Ode to Midnight Feasts

by | Apr 27, 2013 | Reading, Writing | 2 comments

Reading, glorious reading. Illustration by Jon Whitcomb

Reading, glorious reading.
Illustration by Jon Whitcomb

My friend and fellow writer Emmie Mears recently started a Facebook thread about beloved childhood books that quickly spiralled out of control. As soon as I thought I’d remembered all of my favorite books from my youth I thought of another cherished novel or series that had made an impression on me. The Chronicles of Narnia; Into the Land of the Unicorns; the Dark is Rising Series; Redwall; Harry Potter. Each remembrance filled me with a warm nostalgia for days spent curled up in the sunshine, lost in the thrilling pages of some new saga.  But with each new remembrance came a recognition of a thread winding through all these childhood favorites: food.

Yes, food. Midnight feasts in cloistered dormitories. Exultant banquets celebrating the return of the unvanquished hero. Small sweets shared as a token of blossoming friendship. Children’s books celebrate food almost incessantly. Think of your favorite childhood novel and I can almost guarantee that at one point or another the characters will share in some ceremonial exchange of food.

I like the earwax flavor best. Image courtesty of Warner Brothers

I like the earwax flavor best.
Image courtesty of Warner Brothers

The Harry Potter series is a great example of this. The longest, strongest friendship in the novels, between Harry and Ron, is initiated over a shared delight in food. The image of Harry and Ron sharing Bertie Bott’s Every Flavor Beans and Chocolate Frogs across the aisle on the Hogwarts Express is unforgettable. They bond over food, and their friendship is likewise strengthened and elongated over a series of Hogwarts-based holiday feasts, midnight dormitory snacks, and simple but delicious home-cooked meals at the Weasley’s crowded yet loving Burrow house. Food acts as both a catalyst and a salve in the Harry Potter books; it serves to forge bonds and relationships while simultaneously soothing hurts and calming nerves.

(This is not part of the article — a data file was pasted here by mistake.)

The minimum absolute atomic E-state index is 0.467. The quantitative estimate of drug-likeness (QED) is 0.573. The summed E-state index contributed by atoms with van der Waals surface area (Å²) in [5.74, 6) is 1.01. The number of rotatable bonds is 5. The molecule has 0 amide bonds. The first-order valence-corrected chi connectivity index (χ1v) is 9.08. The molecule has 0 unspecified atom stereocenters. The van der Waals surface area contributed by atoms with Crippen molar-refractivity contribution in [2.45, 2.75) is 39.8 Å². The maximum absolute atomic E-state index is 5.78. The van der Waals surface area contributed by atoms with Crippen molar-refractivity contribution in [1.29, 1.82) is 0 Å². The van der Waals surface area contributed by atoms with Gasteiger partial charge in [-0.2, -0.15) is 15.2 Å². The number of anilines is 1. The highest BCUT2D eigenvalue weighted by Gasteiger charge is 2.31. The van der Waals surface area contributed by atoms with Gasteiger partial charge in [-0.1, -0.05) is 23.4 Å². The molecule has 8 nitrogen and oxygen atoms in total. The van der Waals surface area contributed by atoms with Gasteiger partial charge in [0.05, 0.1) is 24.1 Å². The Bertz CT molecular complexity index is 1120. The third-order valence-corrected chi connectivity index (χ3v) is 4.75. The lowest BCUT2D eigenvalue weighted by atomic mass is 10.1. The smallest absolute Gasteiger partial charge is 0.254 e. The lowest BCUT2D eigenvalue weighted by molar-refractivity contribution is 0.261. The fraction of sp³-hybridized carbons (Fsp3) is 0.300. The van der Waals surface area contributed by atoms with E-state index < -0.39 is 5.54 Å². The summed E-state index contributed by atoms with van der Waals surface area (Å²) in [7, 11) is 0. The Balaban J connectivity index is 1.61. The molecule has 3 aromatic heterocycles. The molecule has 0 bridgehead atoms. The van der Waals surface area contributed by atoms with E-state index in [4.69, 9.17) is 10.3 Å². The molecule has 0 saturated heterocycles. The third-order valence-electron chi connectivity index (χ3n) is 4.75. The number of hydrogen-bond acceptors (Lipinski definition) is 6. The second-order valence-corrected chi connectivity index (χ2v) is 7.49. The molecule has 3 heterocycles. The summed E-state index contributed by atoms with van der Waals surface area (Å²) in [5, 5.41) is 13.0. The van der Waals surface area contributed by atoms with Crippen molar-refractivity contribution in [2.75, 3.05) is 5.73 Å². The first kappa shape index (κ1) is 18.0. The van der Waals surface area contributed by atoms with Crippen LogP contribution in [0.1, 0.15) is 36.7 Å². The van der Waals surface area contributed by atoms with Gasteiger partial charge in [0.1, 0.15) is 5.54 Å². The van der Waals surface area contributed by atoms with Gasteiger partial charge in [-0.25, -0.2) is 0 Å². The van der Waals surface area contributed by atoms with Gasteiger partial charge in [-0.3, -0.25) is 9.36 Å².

Redwall, by Brian Jacques

Redwall, by Brian Jacques

Brian Jacques’ Redwall series takes this trope to even greater heights. The Redwall books follow the dynastic politics of a group of woodland animals living in a medieval-style abbey. I read the series when I was 9 or 10 and I remember being incredibly impressed by the scope of the vast, elaborate feasts enjoyed by the animals multiple times per novel. Unimaginable quantities of hearty, British-inspired fare is consumed by the characters, and each dish is described in lengthy detail by the author. The feasts occasionally verge on food fetishism, so immense is the care put into each description.

Tender freshwater shrimp garnished with cream and rose leaves, devilled barley pearls in acorn puree, apple and carrot chews, marinated cabbage stalks steeped in creamed white turnip with nutmeg…. crusty country pasties, and these were being served with melted yellow cheese and rough hazelnut bread.

And the feasts in Jacques’ books also serve to bring the characters together; to remember old friendships, celebrate new affections, and begin to heal opened wounds of heart or body. And after hacking at each other’s limbs for the past three hundred pages, the characters certainly appreciate the elaborate feasts, stuffing themselves silly while singing baudy drinking songs and clapping each other heartily on the back.

Mole’s Favourite Deeper’n'Ever Turnip’n'Tater’n'Beetroot Pie. Image courtesy of thelocalspoon.com

Mole’s Favourite Deeper’n’Ever
Turnip’n’Tater’n’Beetroot Pie.
Image courtesy of thelocalspoon.com

This type of conspicuous and symbolic food consumption seems to peter off in more mature young adult and adult fiction, but the role of food in both real life and fiction never truly disappears. Important annual holidays are marked by feasts shared with good friends and families, where we appreciate food not only for its nutritional value, but for its ability to bring us together and allow us to celebrate both the joys and sadnesses in real life. This truth is represented universally in fiction, but nowhere more unabashedly and joyously than children’s fiction. In that magical land, a secret midnight feast in a dormitory always marks the start of a lifelong friendship, and every happy occasion is celebrated with a vast feast described in perfect detail.

Do you have a favorite childhood book or series? Do you ever miss reading about grand feasts and banquets? Share your thoughts in the comment section below!


  1. Steven Robinette

    Just thought I’d point out- that girl is definitely reading a textbook. It’s got diagrams and curves all over.

    • Lyra Selene

      What? No way. No one in the history of ever has looked that happy while reading a textbook.